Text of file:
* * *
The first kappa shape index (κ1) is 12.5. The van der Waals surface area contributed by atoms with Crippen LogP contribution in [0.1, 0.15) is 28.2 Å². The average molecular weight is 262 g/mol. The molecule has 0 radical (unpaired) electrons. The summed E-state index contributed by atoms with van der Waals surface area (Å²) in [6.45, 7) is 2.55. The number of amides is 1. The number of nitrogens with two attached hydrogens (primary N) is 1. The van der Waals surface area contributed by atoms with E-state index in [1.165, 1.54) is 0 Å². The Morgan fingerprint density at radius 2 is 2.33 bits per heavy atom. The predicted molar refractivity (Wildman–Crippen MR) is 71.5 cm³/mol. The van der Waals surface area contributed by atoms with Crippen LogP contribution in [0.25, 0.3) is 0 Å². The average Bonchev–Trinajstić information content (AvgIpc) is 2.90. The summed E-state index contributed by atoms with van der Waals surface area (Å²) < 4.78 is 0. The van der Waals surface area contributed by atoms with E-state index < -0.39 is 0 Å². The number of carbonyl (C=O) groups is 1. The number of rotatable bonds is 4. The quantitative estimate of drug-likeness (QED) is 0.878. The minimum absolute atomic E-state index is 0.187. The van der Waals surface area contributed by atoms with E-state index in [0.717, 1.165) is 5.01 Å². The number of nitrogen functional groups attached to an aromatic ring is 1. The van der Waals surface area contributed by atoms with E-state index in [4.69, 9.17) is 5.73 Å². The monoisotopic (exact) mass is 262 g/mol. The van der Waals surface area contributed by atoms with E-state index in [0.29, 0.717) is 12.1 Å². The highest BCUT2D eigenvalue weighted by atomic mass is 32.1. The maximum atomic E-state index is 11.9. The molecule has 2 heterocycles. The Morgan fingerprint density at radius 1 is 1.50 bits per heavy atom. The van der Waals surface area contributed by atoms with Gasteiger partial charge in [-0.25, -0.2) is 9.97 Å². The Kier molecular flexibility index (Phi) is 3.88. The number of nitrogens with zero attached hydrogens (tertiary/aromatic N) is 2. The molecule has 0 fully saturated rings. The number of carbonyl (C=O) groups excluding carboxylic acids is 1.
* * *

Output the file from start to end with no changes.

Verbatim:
The first kappa shape index (κ1) is 12.5. The van der Waals surface area contributed by atoms with Crippen LogP contribution in [0.1, 0.15) is 28.2 Å². The average molecular weight is 262 g/mol. The molecule has 0 radical (unpaired) electrons. The summed E-state index contributed by atoms with van der Waals surface area (Å²) in [6.45, 7) is 2.55. The number of amides is 1. The number of nitrogens with two attached hydrogens (primary N) is 1. The van der Waals surface area contributed by atoms with E-state index in [1.165, 1.54) is 0 Å². The Morgan fingerprint density at radius 2 is 2.33 bits per heavy atom. The predicted molar refractivity (Wildman–Crippen MR) is 71.5 cm³/mol. The van der Waals surface area contributed by atoms with Crippen LogP contribution in [0.25, 0.3) is 0 Å². The average Bonchev–Trinajstić information content (AvgIpc) is 2.90. The summed E-state index contributed by atoms with van der Waals surface area (Å²) < 4.78 is 0. The van der Waals surface area contributed by atoms with E-state index < -0.39 is 0 Å². The number of carbonyl (C=O) groups is 1. The number of rotatable bonds is 4. The quantitative estimate of drug-likeness (QED) is 0.878. The minimum absolute atomic E-state index is 0.187. The van der Waals surface area contributed by atoms with E-state index in [0.717, 1.165) is 5.01 Å². The number of nitrogen functional groups attached to an aromatic ring is 1. The van der Waals surface area contributed by atoms with E-state index in [4.69, 9.17) is 5.73 Å². The monoisotopic (exact) mass is 262 g/mol. The van der Waals surface area contributed by atoms with E-state index in [0.29, 0.717) is 12.1 Å². The highest BCUT2D eigenvalue weighted by atomic mass is 32.1. The maximum atomic E-state index is 11.9. The molecule has 2 heterocycles. The Morgan fingerprint density at radius 1 is 1.50 bits per heavy atom. The van der Waals surface area contributed by atoms with Gasteiger partial charge in [-0.25, -0.2) is 9.97 Å². The Kier molecular flexibility index (Phi) is 3.88. The number of nitrogens with zero attached hydrogens (tertiary/aromatic N) is 2. The molecule has 0 fully saturated rings. The number of carbonyl (C=O) groups excluding carboxylic acids is 1.